Histone Acetyltransferase Inhibitors, From Screening to Optimization – A Tricky Track
Conference Talk by Dr Baell
Talk Abstract: There is currently great interest in compounds that modulate epigenetics. With respect to some epigenetic targets, such as histone decacetylases (HDACs), many inhibitors have been successfully developed and are in clinical trials for a variety of indications. Similarly, bromodomains have been shown, somewhat unexpectedly by some, to be highly druggable. However, there is an elephant in the room, and that is the histone acetyltransferase (HAT) family, which is large but essentially “undrugged” and barely has any compounds that could be considered to be useful tools. Why is it so hard to find good tool compounds for these enzymes?
Not so long ago we undertook HTS against a MYST HAT and eventually discovered a genuine hit that we have recently just optimized to nanomolar levels of inhibition. However, we encountered many problems en route. In this talk we will discuss such issues and how these could help explain why there are so few, if any, useful tool compounds for these enzymes.
Grab the chance to get in touch with Dr Jonathan Baell, from Monash University, Australia at SELECTBIO“MedChem 2017” meeting on 14- 15 September, 2017 at Hotel Le Meridien, Bengaluru.
Freezing Essential Enzyme Motion for Catalysis: An Efficient Approach for Shikimate Kinase Inhibition
Conference Talk by Dr. Conception
Talk Abstract: Most of the approaches used in the structure-based design of inhibitors of enzymes are based on docking or virtual screening studies using the available crystal structures in which the enzyme is considered a rigid mold. However, enzymes are “dynamic” systems that are able to adopt diverse conformations during catalysis and this could also be exploited in inhibitor design since the flexibility is essential for catalysis. It seems reasonable that for enzyme inhibitor design, in addition to stabilizing a closed disposition of the active site that prevents the entry of the substrate(s), disabling the closure of the active site for catalysis could also be an interesting alternative strategy. This motion-based approach allows the design of ligands that target additional cavities generated during this motion but have limited (or no) access in the closed conformation.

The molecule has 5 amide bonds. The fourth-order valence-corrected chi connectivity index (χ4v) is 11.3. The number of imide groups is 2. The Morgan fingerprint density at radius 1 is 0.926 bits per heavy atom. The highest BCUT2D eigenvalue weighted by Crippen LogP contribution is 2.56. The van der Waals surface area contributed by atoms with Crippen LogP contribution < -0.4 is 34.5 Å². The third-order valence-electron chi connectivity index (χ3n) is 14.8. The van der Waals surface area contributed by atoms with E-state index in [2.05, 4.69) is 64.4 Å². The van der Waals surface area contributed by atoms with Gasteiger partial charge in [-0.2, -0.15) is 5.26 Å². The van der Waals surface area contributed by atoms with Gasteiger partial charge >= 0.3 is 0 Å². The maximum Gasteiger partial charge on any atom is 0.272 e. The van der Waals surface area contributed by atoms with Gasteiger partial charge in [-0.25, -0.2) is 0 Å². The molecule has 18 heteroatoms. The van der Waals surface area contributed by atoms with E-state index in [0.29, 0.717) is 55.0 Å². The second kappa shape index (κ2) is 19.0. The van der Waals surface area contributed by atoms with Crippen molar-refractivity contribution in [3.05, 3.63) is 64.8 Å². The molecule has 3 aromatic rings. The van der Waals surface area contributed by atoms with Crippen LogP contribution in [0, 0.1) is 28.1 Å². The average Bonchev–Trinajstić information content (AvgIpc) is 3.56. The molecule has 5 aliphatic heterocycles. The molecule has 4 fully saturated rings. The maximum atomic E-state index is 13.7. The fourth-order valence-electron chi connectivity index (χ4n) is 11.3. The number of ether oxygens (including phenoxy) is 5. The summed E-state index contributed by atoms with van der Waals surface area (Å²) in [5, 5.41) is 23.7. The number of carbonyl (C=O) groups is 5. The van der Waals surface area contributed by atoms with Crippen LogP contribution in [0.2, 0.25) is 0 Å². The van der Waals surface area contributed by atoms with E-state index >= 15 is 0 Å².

The possible development of new antibiotics by the selective and effective inhibition of shikimate kinase (SK), which is an essential enzyme in bacteria that does not have any counterpart in human cells, is presented. Competitive reversible inhibitors of the SK enzyme from M. tuberculosis and H. pylori that block the closure of the active site by reducing the flexibility of the LID and SB domains were identified showing to have good in vitro activity.
Revival, Renewal and Renaissance in Ayurvedic Therapeutics as Paths to Natural Drugs
Conference Talk by Dr. Vaidya
Talk Abstract: Asian Health Systems offer a huge potential for the discovery of natural drugs. Ayurveda, used by more than 80% of Indians, needs ‘a bedside to bench’ R&D approach. Widely used therapies for common diseases can be revived systematically by Ayurvedic Pharmacoepidemiology (AyPE) and Observational Therapeutics (OT). Remedies and modalities currently not in common practice but described in classical texts/clinical notes, need to be renewed by the approach of a documented reversal of Ayurvedic pathogenesis, with validated clinical/laboratory markers and designs of n=1 studies and sequential trials.
Drugs in practice may be repurposed as convenient/novel dosage forms for new indications. A renaissance in therapeutics can be ushered in by trans-disciplines of Reverse Pharmacology (RP) and Translational Research (TR). There is an urgent need to train more Vaidya-Scientists, to create Centres of Excellence in AyPE, OT, RP, TR and to provide adequate infrastructure with resources. The hints, hits, leads and candidates from Ayurveda therapeutics do exist as naturals for cancer, diabetes, arthritis, neurodegenerative disorders and hepatitis.
Dr. Vaidya is from a lineage of Ayurveda and medicine; the heritage archives are a treasure trove for new leads from natural products. He evolved Reverse Pharmacology (RP) to explore this heritage. Dr. Vaidya has more than 290 research publications to his credit. He has guided graduate students in basic and clinical drug research and Ayurveda.
The Determinants of Therapeutic Outcomes in Ayurveda: Challenges to Drug Discovery
Conference Talk by Dr. Raut